Wonderful article! A sheer delight!
Even today, countless individuals subscribe to the caricature of the medieval period in Europe (roughly stretching from the 400s to the 1500s, that is, until the Renaissance) as a long and retrogressive dark age. But modern scholars who have studied the era closely have come to argue otherwise. In contemporary academic discourse, the term “dark ages” – which was fostered by Renaissance and Enlightenment intellectuals – is usually retained just for the earlier portion of the Middle Ages, that is, the time between 5th and 10th centuries.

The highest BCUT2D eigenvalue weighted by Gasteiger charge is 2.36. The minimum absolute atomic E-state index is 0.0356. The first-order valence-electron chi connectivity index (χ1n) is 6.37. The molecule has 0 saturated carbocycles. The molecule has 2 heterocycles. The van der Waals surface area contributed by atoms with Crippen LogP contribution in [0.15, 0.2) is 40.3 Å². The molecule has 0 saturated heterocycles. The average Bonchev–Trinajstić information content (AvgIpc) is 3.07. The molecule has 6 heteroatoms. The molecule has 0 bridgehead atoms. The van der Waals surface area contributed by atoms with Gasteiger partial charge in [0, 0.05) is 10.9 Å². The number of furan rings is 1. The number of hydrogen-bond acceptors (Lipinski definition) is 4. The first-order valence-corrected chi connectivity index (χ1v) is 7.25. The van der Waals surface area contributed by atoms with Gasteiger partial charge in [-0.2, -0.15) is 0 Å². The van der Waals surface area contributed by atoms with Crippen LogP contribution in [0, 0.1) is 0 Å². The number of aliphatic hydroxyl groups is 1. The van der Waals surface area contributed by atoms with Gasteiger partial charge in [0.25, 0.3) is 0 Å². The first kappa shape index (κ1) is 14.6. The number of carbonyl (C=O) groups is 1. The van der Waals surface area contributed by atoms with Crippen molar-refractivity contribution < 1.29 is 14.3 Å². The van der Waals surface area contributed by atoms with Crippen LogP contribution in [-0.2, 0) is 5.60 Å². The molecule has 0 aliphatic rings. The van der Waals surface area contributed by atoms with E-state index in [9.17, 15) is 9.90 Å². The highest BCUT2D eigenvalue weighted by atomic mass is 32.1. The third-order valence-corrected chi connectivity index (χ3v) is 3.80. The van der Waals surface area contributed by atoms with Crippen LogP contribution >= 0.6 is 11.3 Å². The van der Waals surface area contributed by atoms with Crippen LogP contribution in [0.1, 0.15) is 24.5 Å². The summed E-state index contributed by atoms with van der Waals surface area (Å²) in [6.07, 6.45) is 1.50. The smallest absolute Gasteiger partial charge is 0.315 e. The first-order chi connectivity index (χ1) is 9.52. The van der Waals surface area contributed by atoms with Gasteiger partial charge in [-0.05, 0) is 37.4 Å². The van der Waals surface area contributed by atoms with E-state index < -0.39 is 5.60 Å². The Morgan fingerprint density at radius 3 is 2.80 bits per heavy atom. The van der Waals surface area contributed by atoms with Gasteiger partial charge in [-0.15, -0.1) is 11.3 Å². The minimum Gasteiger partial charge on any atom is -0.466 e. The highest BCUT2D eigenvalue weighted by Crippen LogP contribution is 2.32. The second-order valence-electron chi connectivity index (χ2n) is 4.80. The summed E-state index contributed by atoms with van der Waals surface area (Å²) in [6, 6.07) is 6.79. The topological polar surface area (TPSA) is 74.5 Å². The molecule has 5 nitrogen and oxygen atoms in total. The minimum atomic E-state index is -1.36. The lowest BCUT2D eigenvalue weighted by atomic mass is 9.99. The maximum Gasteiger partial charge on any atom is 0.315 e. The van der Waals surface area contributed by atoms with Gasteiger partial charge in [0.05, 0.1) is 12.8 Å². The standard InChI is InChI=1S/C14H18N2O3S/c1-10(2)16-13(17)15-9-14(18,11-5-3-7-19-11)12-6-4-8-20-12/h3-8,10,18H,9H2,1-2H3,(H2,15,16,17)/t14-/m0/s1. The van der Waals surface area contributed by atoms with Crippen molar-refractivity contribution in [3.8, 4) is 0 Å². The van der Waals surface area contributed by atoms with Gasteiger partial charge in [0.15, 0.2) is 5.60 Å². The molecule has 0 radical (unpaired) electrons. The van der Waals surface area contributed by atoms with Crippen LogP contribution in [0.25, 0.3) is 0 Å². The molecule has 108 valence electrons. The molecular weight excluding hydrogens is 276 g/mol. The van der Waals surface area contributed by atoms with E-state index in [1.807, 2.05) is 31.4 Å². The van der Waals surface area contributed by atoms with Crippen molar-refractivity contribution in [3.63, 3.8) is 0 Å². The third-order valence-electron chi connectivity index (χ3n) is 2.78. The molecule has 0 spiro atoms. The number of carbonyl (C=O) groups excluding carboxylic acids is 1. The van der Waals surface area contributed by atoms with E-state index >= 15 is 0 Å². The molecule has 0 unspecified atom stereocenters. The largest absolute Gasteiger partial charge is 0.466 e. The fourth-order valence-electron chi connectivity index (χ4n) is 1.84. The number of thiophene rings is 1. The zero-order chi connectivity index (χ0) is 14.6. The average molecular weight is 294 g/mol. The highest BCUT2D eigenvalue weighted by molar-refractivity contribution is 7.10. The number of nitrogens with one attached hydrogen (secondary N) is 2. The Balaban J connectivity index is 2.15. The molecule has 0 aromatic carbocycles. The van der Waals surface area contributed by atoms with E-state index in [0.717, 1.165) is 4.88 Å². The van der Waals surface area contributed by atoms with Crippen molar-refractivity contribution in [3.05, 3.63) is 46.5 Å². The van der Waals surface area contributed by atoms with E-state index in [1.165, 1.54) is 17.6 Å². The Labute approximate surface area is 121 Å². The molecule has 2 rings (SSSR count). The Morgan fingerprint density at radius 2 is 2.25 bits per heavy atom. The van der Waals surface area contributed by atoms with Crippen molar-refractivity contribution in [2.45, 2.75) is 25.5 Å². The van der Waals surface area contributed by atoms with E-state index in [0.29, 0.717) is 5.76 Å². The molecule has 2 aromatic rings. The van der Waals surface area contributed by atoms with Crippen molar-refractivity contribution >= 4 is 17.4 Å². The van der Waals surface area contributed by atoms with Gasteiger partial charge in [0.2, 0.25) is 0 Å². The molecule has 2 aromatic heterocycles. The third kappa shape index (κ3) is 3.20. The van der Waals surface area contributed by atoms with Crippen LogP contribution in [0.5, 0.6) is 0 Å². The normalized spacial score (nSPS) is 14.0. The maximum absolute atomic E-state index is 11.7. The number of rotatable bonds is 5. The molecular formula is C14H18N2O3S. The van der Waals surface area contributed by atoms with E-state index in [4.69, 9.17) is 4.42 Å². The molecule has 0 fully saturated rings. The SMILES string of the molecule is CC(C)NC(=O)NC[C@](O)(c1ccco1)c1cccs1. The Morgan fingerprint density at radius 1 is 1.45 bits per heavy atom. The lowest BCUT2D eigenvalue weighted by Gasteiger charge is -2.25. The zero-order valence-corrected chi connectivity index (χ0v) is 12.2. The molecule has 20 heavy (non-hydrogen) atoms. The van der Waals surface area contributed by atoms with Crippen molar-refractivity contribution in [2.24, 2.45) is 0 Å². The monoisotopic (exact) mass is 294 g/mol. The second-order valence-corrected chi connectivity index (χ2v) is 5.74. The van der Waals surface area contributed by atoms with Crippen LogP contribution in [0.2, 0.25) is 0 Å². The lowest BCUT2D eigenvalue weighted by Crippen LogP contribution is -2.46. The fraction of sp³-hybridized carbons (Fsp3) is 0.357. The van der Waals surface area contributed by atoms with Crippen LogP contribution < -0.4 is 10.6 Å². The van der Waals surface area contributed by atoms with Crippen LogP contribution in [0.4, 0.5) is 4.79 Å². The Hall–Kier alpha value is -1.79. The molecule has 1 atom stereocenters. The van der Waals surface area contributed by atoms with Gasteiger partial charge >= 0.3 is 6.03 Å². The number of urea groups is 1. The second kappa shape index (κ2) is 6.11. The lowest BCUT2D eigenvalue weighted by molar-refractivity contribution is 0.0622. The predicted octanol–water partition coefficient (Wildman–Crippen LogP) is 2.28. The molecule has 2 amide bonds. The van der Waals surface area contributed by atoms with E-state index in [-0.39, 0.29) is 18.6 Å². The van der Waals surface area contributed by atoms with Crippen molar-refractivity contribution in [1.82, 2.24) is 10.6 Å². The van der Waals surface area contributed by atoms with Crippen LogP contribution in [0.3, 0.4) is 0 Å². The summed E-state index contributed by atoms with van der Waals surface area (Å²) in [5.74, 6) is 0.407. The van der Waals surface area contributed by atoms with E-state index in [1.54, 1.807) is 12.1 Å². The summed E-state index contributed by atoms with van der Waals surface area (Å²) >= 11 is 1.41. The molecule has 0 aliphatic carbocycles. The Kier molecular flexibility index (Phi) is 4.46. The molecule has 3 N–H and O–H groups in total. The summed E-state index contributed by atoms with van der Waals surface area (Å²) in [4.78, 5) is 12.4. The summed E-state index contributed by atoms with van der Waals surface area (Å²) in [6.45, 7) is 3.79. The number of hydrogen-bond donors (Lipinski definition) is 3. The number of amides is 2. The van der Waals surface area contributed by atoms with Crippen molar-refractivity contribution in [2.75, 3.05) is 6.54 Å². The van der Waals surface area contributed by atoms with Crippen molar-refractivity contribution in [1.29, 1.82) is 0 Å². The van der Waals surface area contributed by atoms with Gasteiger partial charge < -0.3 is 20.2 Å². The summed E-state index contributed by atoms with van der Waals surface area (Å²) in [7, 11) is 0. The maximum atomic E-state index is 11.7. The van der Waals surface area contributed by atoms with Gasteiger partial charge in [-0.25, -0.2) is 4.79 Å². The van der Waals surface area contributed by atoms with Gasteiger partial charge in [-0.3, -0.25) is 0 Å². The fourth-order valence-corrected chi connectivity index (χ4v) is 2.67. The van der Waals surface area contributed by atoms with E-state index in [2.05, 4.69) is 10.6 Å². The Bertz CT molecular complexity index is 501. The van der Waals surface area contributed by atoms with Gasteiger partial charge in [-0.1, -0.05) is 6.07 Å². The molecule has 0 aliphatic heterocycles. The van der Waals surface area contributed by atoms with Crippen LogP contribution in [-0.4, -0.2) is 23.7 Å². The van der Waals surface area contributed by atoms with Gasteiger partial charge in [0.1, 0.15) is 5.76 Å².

Professor Lynn Townsend White, Jr (1907-1987), who taught medieval history at Princeton, Stanford and UCLA and authored the book Medieval Technology and Social Change (1962), was known to have identified several small but important accomplishments of the period. Regarding the 10th century he remarked that “…if it was dark, it was the darkness of the womb.”
The Italian semiotician and novelist Umberto Eco, operating from a more philosophical…
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